New data from Statistics South Africa (Stats SA) shows that the total number of liquidations decreased by 1.6% in May 2022 compared with the same period a year ago.
Voluntary liquidations decreased by eight cases, while compulsory liquidations increased by five cases, the stats body said. The total number of liquidations decreased by 8.9% in the first five months of 2022 compared with the first five months of 2021.
The percentage change between March to May 2021 and March to May 2022, was -10.1%. Total liquidations amounted to 188 in May, up from 138 liquidations in April, and 182 in March.
Total liquidations to date amount to 788, down from 788 in 2021.
Total liquidations according to industry
The trade, catering and accommodation sector continues to struggle post the pandemic, while financing, insurance, real estate and business services also saw a relative high number of closures in the reporting period.
The Bureau for Economic Research (BER) said in a research note on Monday (27 June), that while South Africa’s hospitality sector has seen a post-Covid rebound from a low base, both hotels and restaurants still haven’t seen a full return to normal.
In the second quarter, activity expanded strongly in the hospitality sector for the third quarter in a row, albeit at a slightly slower pace compared to the first quarter, the BER said.
The very high year-on-year growth rates for activity are due to the low levels of a year ago when few people went out to eat or travel due to Covid-19 fears and restrictions, the group said.
The BER also pointed to Stats SA data that showed continued weak hotel room occupation rates, while the real income of restaurants was still 35% below pre-pandemic levels.
Commercial property activity
The second quarter of the 2022 FNB Commercial Property Broker Survey saw two of the three major commercial property sectors – office and retail – showing declines in perceived market sales activity levels, with only the industrial property market’s activity rating rising further.
The percentage of broker respondents perceiving business conditions to be satisfactory declined slightly in the second-quarter survey. This decline comes after a prior rising trend, remaining at a mediocre level, said John Loos, property sector strategist at FNB Commercial Property Finance.
This reflects an economy battling to fully recover from the very deep recession of 2020, and more recently pressured by rising interest rates, he said.
When asking brokers for their ratings of market activity levels on a scale of 1 to 10, we see that the group of respondents is still most upbeat about the industrial and warehouse property market. The industrial property market’s second quarter 2022 activity rating rose from 6.2 in the prior quarter to 6.35.
The retail property activity rating declined from 4.87 to 4.60 over the same two quarters. The office property market activity rating remained the weakest.
Rising interest rates may have begun to dampen the spirits of the market, said Loos. Global supply chain disruptions had been contributing to building global inflationary pressures, and more recently the war in Ukraine, and resultant sanctions and boycotts on Russia, have further exacerbated the problem, the strategist said.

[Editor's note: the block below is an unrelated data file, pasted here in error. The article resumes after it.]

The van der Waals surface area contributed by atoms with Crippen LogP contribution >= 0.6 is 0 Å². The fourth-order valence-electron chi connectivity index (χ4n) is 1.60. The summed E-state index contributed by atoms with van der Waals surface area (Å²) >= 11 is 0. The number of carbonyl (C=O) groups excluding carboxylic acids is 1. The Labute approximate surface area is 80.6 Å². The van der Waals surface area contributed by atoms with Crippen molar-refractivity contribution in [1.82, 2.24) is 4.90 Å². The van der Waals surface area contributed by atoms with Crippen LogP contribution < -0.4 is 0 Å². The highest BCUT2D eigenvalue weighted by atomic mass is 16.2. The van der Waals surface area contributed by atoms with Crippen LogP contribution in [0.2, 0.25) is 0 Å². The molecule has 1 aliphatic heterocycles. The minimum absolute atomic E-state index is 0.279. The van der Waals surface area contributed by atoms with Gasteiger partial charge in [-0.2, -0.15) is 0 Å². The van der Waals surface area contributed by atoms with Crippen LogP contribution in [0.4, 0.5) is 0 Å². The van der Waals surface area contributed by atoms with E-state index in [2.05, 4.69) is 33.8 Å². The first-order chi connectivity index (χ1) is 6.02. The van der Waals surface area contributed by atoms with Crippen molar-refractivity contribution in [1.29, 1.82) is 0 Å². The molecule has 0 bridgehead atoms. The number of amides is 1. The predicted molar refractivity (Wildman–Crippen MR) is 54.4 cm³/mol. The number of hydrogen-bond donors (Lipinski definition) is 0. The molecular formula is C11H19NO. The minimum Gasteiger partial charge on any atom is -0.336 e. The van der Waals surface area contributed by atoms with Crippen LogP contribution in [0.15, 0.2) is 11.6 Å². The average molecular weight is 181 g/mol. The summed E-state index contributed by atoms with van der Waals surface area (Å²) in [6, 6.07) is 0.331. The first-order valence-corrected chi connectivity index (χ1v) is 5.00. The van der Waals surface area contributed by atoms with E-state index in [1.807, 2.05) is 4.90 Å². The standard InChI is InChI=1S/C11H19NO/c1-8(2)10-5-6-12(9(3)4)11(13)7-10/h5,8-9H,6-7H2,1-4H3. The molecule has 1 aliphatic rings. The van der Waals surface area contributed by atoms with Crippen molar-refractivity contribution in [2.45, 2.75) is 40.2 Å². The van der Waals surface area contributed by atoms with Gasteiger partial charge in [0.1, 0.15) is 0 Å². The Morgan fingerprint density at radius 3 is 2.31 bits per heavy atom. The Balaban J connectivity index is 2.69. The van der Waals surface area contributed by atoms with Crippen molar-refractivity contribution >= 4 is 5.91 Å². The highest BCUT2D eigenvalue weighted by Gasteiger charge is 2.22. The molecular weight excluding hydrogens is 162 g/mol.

The result has been 125 basis points’ worth of interest rate hikes by the SARB since late 2021, while a further 100 basis points’ worth of hikes are expected this year, said Loos.
The FNB Commercial Property Broker Survey surveys a sample of commercial property brokers in and around the six major metros of South Africa, namely, City of Joburg and Ekurhuleni (Greater Johannesburg), Tshwane, Ethekwini, City of Cape Town and Nelson Mandela Bay.
Loos noted that this survey response gives a perspective of business confidence in the commercial property sector, which may be starting to reflect the recent business confidence trend for the broader economy, the latter having weakened since a few quarters ago.
The RMB-BER Business Confidence Index for the second quarter of 2022 showed a similar 42% of survey respondents across the economy expressing satisfaction with business conditions, and this was a weakening from the prior quarter’s 46 reading.
FNB also asked brokers about their perceived decline, increase or no change in activity levels compared to six months ago.
In the second quarter 2022 survey, even the industrial and warehouse market showed signs of losing strengthening momentum. “This implies that the respondents perceiving a strengthening in activity in this sector over the prior 6 months exactly equals those that perceived weakening,” said Loos.
The retail market returned a small negative reading, while the office property market reading was mildly positive.
“These indices in all three markets thus point to very little activity growth momentum having been perceived of late, interest rate hiking this year possibly having been the main cause of demand growth running out of steam,” the strategist said.
Poor business confidence continues to weigh heavily on the commercial property market which has seen a marginal decrease in the number of commercial tenants in good standing in the first quarter of 2022 compared to the previous quarter.
The latest TPN Credit Bureau’s Commercial Rental Monitor showed that tenants in good standing are those that have paid their rent in full and on time at the end of each month.
TPN’s data showed that although the first quarter of 2022 indicates a small improvement compared to the last quarter of 2021, more than 10% of commercial tenants did not make any payment towards their rental expenses in the first quarter of this year, indicating the extent of their financial struggles.